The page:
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Milton Cline Garber (November 30, 1867 – September 12, 1948) was a U.S. Representative from Oklahoma. He also served as an Associate Justice of the Oklahoma Territory before Oklahoma became a state. In 1942, he was inducted into the Oklahoma Hall of Fame.

Judge

Milton C. Garber
MiltonCGarber.jpg
Member of the U.S. House of Representatives
from Oklahoma's 8th district
In office
March 4, 1923 – March 3, 1933
Preceded byManuel Herrick
Succeeded byErnest W. Marland
Probate Judge of Garfield County
In office
1902–1906
Associate Justice of the Supreme Court of the Territory of Oklahoma and Trial Judge of the Fifth Judicial District
In office
1906–1907
Judge of the Twentieth Judicial District
In office
1908–1912
Mayor of Enid, Oklahoma
In office
1919–1921
Personal details
Born
Milton Cline Garber

November 30, 1867
Humboldt County, California
DiedSeptember 12, 1948 (aged 80)
Alexandria, Minnesota
Resting placeEnid, Oklahoma
Political partyRepublican
Alma materUpper Iowa University
University of Iowa

Personal lifeEdit

Garber was born the son of Martin and Lucy Rine Garber on November 30, 1867 in Humboldt County, California. He was the couple's third child. Garber grew up on a farm in Eastport, Iowa. He attended Upper Iowa University at Fayette from 1887 to 1890, and the law department of the University of Iowa at Iowa City from 1891 to 1893.

On October 30, 1900, Garber married Lucy M. Bradley of Moberly, Missouri. They had three daughters, named Lucy Ann and Elizabeth, and Ruth, and also two sons, Martin D. Garber and Milton B Garber.

CareerEdit

Milton Garber, his brother (Bert A. Garber), and his father (Martin Garber) participated in the Land Run of 1893, establishing the town of Garber, Oklahoma, named after his father. He was admitted to the bar in 1893 and commenced the practice of law in Guthrie, Oklahoma, then the Oklahoma capitol. His father and brother operated a general store.

He established the Northwest Oklahoma Junior Livestock Show, maintaining an interest in agriculture. He was also a partial owner of the Oxford Hotel and the Enid Radiophone Company, assisting in the establishment of radio station KCRC.[1][2] M.C. Garber and B.A. Garber also opened the Garber oil fields.[3]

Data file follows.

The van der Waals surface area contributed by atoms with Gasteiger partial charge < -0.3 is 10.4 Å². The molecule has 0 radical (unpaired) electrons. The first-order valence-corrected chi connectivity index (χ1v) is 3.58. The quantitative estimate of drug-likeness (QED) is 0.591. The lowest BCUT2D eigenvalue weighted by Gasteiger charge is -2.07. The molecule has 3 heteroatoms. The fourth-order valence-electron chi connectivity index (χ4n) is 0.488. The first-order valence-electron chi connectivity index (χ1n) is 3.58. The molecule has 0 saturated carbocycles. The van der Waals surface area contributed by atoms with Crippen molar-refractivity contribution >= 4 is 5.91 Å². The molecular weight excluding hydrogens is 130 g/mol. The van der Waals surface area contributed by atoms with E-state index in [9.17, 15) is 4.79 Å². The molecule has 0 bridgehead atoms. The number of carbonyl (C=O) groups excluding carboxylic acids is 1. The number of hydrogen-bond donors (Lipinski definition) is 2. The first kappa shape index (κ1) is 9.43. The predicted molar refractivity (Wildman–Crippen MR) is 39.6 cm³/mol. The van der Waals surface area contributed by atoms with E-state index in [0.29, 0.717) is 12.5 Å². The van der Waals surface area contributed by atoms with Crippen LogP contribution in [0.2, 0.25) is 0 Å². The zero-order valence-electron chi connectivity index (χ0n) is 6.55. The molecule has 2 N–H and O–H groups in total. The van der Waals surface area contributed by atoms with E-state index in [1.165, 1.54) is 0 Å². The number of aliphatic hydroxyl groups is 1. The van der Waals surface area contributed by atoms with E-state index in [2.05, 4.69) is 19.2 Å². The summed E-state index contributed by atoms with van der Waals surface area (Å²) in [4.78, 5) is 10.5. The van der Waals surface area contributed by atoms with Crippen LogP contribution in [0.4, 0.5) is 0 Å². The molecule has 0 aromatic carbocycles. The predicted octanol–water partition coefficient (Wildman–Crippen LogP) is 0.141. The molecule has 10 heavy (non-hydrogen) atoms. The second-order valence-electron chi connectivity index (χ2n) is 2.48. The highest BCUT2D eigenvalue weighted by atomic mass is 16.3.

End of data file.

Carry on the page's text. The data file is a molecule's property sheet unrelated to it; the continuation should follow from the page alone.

Judicial Positions (1902-1912)Edit

Following the resignation of James K. Beauchamp,[4] M.C. Garber was appointed Probate Judge of Garfield County in 1902 and subsequently elected in 1904. He was appointed Associate Justice of the Supreme Court of the Territory of Oklahoma and Trial Judge of the fifth judicial district in 1906, serving in these capacities until Oklahoma became a State. Garber was elected judge of the twentieth judicial district in 1908 and served until 1912, when he resigned to pursue private law practice.

Enid Mayor (1919-1921)Edit

He served as mayor of Enid, Oklahoma from 1919 to 1921. During his tenure, Convention Hall was constructed to memorialize Garfield County World War I veterans.

Congressional Service (1923-1933)Edit

Garber was elected for five terms as a Republican to the United States Congress. He served in the Sixty-eighth through the Seventy-second Congresses (March 4, 1923 – March 3, 1933). In 1932, he failed to win re-election to the Seventy-third Congress. E. W. Marland, Democrat of Ponca City, Oklahoma succeeded him in office. While in office, Garber served on the following committees: Expenditures in the Interior Department, Indian Affairs, Irrigation and Reclamation, Public Buildings and Grounds, Roads, and Interstate and Foreign Commerce.[5]

Enid Publishing CompanyEdit

In 1920, Garber purchased the Enid Morning News, which later merged with the Enid Eagle in 1923. He became the editor and co-publisher of the Enid Publishing Company, maintaining an active role following his congressional career. His son, Milton B. Garber, later became editor.[6]

DeathEdit

Milton Garber died of a heart attack in Alexandria, Minnesota, September 12, 1948. His funeral service, held on the anniversary of the land run, was led by Reverend Isaac Newton McCash, President Emeritus of Phillips University.[7] He is buried in Memorial Park Cemetery, in Enid, Oklahoma.[8]

ReferencesEdit

  1. ^ http://www.oklahomaheritage.mobi/me/exhibitDetail.cfm?EID=100[permanent dead link]
  2. ^ http://digital.library.okstate.edu/chronicles/v027/v027p407.pdf
  3. ^ "Archived copy". Archived from the original on 2010-04-30. Retrieved 2010-03-30.CS1 maint: archived copy as title (link)
  4. ^ "Archived copy". Archived from the original on 2010-04-30. Retrieved 2010-03-30.CS1 maint: archived copy as title (link)
  5. ^ http://digital.library.okstate.edu/encyclopedia/entries/G/GA011.html
  6. ^ http://digital.library.okstate.edu/chronicles/v027/v027p407.pdf
  7. ^ http://digital.library.okstate.edu/chronicles/v027/v027p407.pdf
  8. ^ https://www.findagrave.com/memorial/11890266

External linksEdit